RYLAN Clark has revealed his marriage crumbled after he admitted cheating on his husband – and he later attempted suicide.
The situation was so difficult that Rylan said he no longer wanted to be alive and subsequently tried to end his life – which he is now glad he was unsuccessful at.
In his new book Ten: The Decade That Changed My Future, he writes: “I woke up one morning and decided to tell my now ex that I had cheated on him, years ago.
“I’m not sure why it was that time, or that day I had to do it. But I did.”
On the reaction, Rylan, 33, continues: “He left. He told me it was over and that was that.
“You’re not surprised? I get that. But I couldn’t believe it.”
Rylan subsequently struggled with his mental health and said he would go to sleep praying “I wouldn’t wake up,” then tried to end his life.
He says: “For the first time in my 32 years, I felt I couldn’t carry on no more.
“’What’s the point?’ I thought. I’d lost what I thought was everything, the one thing I always wanted. A man I loved. A family of my own. And now it was gone.
“So I tried to end it.
“I won’t go into detail as I don’t think it’s fair on my mum, but thank God I was unsuccessful.”
The wake-up call led to him being admitted into a mental hospital to aid his recovery amid a five-month career break for the sake of his health.
Rylan later also suffered heart failure and was rushed to hospital where he had his heart restarted, as he revealed during a book talk on Wednesday evening.
You’re Not Alone
EVERY 90 minutes in the UK a life is lost to suicide.
It doesn’t discriminate, touching the lives of people in every corner of society – from the homeless and unemployed to builders and doctors, reality stars and footballers.
It’s the biggest killer of people under the age of 35, more deadly than cancer and car crashes.
And men are three times more likely to take their own life than women.
Yet it’s rarely spoken of, a taboo that threatens to continue its deadly rampage unless we all stop and take notice, now.
that is why The Sun launched the You’re Not Alone campaign.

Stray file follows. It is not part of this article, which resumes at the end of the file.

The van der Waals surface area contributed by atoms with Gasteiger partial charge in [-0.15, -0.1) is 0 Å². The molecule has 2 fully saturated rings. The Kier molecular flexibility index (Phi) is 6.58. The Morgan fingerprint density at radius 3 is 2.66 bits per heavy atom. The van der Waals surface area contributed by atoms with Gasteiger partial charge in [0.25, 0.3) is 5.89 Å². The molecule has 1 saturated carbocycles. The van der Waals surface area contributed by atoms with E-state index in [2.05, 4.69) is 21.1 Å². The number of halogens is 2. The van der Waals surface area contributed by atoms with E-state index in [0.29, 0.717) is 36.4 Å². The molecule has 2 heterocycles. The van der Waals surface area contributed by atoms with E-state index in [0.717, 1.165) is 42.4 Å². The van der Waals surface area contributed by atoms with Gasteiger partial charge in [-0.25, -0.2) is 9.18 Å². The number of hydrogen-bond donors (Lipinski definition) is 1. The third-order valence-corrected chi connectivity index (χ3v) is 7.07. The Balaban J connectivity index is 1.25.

The aim is that by sharing practical advice, awareness and breaking down the barriers people face when talking about their mental health, we can all do our bit to help save lives.
Let’s all vow to ask for help when we need it, and listen out for others… You’re Not Alone.
If you, or anyone you know, needs help dealing with mental health problems, the following organizations provide support:
- CALM, www.thecalmzone.net0800 585 858
- heads together, www.headstogether.org.uk
- Mind, www.mind.org.uk0300 123 3393
- Papyrus, www.papyrus-uk.org0800 068 41 41
- Samaritans, samaritans.org116 123
- Movember, www.uk.movember.com
- Anxiety UK www.anxietyuk.org.uk03444 775 774 Monday-Friday 9.30am-10pm, Saturday/Sunday 10am-8pm
Addressing why he had previously cheated, Rylan adds: “I have no excuses for what I did way back then, but I had my reasons.
“The reality is that over the course of my relationship I had started to feel wrong: I felt I was wrong for being successful, wrong for being me. Everyone around me could see things weren’t quite right.”
During the talk at London’s Royal Festival Hall, he said: “Twice last year I ended up in the back of an ambulance because my heart failed.
“I just remember the shot going in and all of a sudden this feeling from the middle of your body, both ways, it almost takes you over, and you just stop and my heart stopped.
“There’s just seven faces and this bright light just looking at me. And then I took a breath. And they were like, ‘He’s in a normal rhythm’.
“I was like, ‘What the f**k is going on?’”
Rylan had seen his heart rate soar up to 248 BPM, far above the average which lies between 60 and 120 BPM.
His friends and family had initially told him it was due to his heartbreak, but he insisted it was more serious.
Rylan continued: “I knew it wasn’t right. It turned out that my heart had to be restarted.
“I remember laying in resus and I had all these pads on with all these wires and not understanding what it was.
“It was only afterwards that I said, ‘What was the pads for?’ And they said, ‘If you didn’t take your breath… because we would have had to restart you electrically’.
“You don’t even think about it when you’re there. So I didn’t just get mentally ill, I got physically ill.”
If you are affected by any of the issues raised in this article, please call the samaritans for free on 116123.